Now, although these are some of the most common reasons, there can be a multitude of other ones depending on specific circumstances.

But, even after knowing the differences between a guarantor and a cosigner, it may still be difficult to really know when each one is useful.

So, in the next section, we will be going over some of the situations where someone may favor a guarantor or a cosigner.

Should I Get A Guarantor Or A Cosigner?

Depending on the tenant's specific circumstances, the landlord may favor requiring a guarantor over a cosigner, or vice versa.

So, below, we will explain some of the common scenarios where one may be more useful than the other.

When To Require A Guarantor

For a tenant that is going to be living alone and needs someone to help financially, then a guarantor is always the best option.

In these cases, the landlord may require the guarantor to put up collateral, such as a month's rent upfront. This means that the guarantor is risking some of their own money for the main tenant.

And, even though they have total financial responsibility for the tenant, they don't have the right to live in the property.

Because of this aspect, a lot of people shy away from becoming a guarantor. This is why it's so important to understand all the rules and regulations around guarantors before finalizing a lease.

When To Require A Cosigner

On the other hand, if the tenant is interested in sharing the living space and also sharing the expenses, a cosigner is the best option.

Not only can a cosigner help with the regular expenses, like monthly rent and the security deposit, but they can also help a tenant get their rental application accepted.

This is because of what we discussed before about tenants having low credit scores or income.

One of the notable drawbacks of having a cosigner, however, is that the cosigner can face an eviction if the tenant fails to pay rent.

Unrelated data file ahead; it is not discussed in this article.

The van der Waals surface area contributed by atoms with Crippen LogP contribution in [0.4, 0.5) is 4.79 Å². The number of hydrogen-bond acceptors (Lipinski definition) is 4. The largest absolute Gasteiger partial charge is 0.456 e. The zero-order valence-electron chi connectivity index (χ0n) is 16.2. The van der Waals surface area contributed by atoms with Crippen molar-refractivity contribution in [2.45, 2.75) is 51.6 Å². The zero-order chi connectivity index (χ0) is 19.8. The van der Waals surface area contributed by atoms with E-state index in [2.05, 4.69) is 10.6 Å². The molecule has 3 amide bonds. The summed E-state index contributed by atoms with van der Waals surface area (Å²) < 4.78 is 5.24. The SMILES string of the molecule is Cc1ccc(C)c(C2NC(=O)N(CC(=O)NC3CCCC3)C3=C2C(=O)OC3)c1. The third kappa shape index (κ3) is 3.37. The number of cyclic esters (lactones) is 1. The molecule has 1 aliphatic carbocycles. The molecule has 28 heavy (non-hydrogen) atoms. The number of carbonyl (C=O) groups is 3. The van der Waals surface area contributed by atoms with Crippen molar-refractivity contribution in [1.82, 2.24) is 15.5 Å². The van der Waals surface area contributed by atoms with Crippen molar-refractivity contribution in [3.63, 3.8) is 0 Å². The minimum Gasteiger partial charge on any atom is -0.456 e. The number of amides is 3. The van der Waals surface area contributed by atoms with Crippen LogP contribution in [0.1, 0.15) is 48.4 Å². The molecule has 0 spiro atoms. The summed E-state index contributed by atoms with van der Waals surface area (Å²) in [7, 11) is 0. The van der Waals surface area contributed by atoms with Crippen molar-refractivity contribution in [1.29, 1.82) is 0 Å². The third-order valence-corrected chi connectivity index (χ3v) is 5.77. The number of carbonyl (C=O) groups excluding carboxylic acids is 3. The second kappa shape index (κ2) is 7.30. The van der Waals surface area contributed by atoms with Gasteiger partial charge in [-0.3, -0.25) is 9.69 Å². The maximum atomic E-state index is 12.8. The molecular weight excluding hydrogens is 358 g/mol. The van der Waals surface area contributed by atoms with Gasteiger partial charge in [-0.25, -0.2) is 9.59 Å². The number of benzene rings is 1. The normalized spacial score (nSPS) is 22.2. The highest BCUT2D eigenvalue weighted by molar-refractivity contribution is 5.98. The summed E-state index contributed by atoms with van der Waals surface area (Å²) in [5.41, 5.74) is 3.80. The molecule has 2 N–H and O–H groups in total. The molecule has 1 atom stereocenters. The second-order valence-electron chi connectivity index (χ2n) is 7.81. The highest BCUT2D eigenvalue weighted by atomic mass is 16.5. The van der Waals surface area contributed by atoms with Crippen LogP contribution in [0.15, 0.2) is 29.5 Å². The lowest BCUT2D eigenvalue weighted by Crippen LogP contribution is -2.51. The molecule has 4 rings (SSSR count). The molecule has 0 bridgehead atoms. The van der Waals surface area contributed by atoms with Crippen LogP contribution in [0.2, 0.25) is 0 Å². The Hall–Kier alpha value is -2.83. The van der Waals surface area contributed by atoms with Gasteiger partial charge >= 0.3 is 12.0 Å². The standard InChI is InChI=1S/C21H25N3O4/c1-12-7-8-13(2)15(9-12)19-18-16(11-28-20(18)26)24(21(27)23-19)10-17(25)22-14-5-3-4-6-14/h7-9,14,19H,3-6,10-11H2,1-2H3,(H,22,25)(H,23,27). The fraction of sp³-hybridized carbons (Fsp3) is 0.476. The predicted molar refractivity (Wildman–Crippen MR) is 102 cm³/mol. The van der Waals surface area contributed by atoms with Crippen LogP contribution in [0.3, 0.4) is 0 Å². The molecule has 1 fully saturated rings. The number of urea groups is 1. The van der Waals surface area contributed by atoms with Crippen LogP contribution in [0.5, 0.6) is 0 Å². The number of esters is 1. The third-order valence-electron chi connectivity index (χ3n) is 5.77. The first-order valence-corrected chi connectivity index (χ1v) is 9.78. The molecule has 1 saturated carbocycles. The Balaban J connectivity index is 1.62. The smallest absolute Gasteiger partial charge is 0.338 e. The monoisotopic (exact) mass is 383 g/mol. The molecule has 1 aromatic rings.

Again, this is why it is so important to know everything about becoming a cosigner or adding one to a lease agreement.

Now, after absorbing all of the information in this article, you should have a solid understanding of what guarantors and cosigners are and why they are useful.

However, if you don't understand completely, we hope that these frequently asked questions help clear up any remaining confusion.

Frequently Asked Questions

In this section, we will go over some of the most frequently asked questions regarding cosigners and guarantors.

As a landlord, should I screen guarantors and cosigners along with the tenant?

Since cosigners and guarantors can become as financially responsible for the rental property as the actual tenant, they should also be screened like one.

This means doing things like:

...and anything else that the landlord typically includes in the tenant screening process.

Although this may sound unnecessary, it is extremely important to remember that a guarantor or cosigner is supposed to financially secure the landlord.

Thus, it is essential to make sure that they are actually able to fulfill this responsibility.

As A Landlord, Should I Favor Applicants Without A Cosigner Or Guarantor?  

As a landlord, you are entitled to choose the most qualified applicant and the one that is going to benefit you the most.

So, for this reason, you are within your rights to decline a tenant because they require a guarantor or cosigner. This is especially true when there is another tenant that better meets your needs and requirements.

However, if your decision is based on other aspects of the tenant's application, it is important to make sure that you are in compliance with fair housing laws.

Bottom Line

When a tenant requires a guarantor or cosigner, it means that they may have no other way to be able to rent a property.

But, this does not mean that you should treat them differently.

If the applicant shows qualities of a good tenant, but they require a cosigner or guarantor, then they should definitely be considered for the rental property.

David Bitton

David is the co-founder & CMO of DoorLoop, a best-selling author, legal CLE speaker, and real estate investor. When he's not hanging with his three children, he's writing articles here!